What might a queer feminist engagement with Latour’s proposals look like?
Having exiled the supernatural, science finds itself left with the task of writing a modern genesis, or a liturgy for a secular age.
This is the second part of our interview with Professor Bruno Latour. This time, Latour and David Robertson discuss Latour’s recent works We Have Never Been Modern and On the Modern Cult of the Factish Gods. Discussion moves from his critique of the distinction between the manufactured and “real”, and how this affects our models of belief.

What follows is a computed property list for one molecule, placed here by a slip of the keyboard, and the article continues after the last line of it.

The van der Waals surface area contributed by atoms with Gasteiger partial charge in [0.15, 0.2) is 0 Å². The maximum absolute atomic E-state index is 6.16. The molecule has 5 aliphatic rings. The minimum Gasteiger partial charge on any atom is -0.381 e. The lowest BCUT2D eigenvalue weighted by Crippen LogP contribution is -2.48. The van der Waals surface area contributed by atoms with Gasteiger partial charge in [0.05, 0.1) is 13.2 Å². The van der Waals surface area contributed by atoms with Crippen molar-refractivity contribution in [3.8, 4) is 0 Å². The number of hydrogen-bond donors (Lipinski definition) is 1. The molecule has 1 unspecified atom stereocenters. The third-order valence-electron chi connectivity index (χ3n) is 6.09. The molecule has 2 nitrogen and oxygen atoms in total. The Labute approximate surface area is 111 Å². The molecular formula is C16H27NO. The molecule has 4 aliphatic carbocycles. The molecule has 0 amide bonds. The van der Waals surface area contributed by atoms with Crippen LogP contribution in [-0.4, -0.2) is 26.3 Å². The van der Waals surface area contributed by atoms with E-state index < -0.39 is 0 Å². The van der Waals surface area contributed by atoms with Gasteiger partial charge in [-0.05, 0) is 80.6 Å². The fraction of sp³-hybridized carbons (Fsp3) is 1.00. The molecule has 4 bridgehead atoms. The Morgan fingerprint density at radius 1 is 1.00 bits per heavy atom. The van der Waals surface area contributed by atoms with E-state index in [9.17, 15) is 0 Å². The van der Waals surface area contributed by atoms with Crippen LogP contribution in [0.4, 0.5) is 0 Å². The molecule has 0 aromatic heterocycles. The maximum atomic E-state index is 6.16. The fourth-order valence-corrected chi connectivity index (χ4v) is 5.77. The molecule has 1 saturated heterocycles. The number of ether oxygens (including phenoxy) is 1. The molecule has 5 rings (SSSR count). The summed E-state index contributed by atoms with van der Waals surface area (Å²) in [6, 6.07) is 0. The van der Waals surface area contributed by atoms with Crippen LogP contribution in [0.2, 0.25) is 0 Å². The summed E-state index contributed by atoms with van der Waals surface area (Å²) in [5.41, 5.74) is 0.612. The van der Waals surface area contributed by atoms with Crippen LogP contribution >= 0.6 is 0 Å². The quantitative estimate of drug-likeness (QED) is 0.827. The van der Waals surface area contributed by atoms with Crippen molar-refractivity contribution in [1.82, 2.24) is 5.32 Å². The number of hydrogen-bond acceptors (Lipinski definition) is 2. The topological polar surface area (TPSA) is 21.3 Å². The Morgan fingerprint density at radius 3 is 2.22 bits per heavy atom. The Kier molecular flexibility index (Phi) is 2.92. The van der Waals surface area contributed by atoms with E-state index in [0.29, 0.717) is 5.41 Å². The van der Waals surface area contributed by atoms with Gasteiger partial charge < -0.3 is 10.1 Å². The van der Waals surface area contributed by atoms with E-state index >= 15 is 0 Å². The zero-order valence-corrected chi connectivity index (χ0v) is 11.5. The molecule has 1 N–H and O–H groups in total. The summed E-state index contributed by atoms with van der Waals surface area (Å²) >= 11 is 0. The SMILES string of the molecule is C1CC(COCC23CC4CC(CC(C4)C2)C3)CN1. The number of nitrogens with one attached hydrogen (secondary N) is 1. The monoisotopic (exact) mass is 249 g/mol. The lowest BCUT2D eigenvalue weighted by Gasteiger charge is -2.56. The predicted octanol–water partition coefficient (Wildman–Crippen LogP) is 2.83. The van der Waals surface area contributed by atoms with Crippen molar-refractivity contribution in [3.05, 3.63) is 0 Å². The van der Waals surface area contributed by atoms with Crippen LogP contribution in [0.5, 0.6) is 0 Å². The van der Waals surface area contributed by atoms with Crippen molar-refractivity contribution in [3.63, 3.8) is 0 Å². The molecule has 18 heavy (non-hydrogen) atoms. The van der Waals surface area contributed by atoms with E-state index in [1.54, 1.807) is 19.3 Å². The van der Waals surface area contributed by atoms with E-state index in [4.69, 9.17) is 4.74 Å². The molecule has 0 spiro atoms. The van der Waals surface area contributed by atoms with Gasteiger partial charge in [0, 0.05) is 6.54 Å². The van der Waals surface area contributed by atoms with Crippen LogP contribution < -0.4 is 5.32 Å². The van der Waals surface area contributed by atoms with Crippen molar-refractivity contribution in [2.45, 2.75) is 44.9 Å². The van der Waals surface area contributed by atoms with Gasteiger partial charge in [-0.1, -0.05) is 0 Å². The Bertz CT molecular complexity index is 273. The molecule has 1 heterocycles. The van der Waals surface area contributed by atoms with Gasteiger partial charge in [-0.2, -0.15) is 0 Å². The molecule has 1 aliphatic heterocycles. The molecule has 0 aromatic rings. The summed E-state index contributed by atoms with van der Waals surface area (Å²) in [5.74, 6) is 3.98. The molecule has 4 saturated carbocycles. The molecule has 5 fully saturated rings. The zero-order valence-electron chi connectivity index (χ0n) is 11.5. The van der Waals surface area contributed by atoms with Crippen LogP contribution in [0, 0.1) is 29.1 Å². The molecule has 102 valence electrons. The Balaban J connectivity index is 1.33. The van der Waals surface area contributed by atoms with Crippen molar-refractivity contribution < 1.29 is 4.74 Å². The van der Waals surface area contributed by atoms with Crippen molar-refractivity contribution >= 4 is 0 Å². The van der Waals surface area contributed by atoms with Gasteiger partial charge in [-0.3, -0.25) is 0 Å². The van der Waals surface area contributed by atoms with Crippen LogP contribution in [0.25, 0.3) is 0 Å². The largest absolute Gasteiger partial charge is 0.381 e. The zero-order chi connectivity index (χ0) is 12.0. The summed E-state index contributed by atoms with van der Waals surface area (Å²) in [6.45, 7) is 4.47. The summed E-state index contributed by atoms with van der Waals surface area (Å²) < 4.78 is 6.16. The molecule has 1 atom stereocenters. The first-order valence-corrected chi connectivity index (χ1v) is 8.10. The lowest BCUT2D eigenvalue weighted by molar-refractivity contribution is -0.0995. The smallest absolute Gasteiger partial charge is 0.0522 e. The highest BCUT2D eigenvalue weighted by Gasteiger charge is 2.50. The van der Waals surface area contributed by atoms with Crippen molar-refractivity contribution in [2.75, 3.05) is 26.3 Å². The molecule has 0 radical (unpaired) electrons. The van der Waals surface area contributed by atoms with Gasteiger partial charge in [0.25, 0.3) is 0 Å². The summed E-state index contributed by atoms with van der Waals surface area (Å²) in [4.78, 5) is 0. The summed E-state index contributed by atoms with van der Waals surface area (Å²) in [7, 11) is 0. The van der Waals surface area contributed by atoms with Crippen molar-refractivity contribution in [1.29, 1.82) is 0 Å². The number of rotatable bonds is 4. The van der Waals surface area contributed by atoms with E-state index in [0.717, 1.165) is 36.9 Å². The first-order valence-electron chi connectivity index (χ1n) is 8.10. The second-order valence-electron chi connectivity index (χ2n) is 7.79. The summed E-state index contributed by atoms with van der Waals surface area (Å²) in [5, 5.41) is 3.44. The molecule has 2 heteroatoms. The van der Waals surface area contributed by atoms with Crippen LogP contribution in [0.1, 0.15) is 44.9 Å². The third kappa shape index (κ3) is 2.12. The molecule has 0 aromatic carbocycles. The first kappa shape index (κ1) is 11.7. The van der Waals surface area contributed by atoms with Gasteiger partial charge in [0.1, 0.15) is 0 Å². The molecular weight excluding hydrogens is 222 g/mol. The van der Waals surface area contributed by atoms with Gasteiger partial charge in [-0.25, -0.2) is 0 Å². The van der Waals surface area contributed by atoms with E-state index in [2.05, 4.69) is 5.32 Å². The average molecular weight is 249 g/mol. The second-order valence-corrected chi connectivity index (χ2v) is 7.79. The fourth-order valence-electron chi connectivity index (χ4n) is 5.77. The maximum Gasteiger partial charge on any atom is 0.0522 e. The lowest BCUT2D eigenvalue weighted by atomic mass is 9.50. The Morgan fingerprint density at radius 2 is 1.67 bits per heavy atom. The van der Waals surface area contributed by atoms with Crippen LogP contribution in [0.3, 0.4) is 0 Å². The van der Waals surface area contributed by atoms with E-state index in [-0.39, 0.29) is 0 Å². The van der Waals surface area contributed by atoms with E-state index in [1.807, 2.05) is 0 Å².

Professor Bruno Latour is one of the most respected scholars in the social sciences today. In this first part, Latour and David Robertson discuss the broader relevance of his work for Religious Studies. They discuss actor-network theory, of which Latour was instrumental in developing. This includes some discussion of phenomenology and religious “essence”. Discussion then moves to Latour’s forthcoming work, Rejoicing: or the Torments of Religious Speech (Polity 2013), a more personal work which concerns not “religion” or “religions” but the adverb “religiously”. What does it mean to talk religiously, and is it still even possible? It is at the same time a fierce attack on religions, but a passionate defence of religious speech.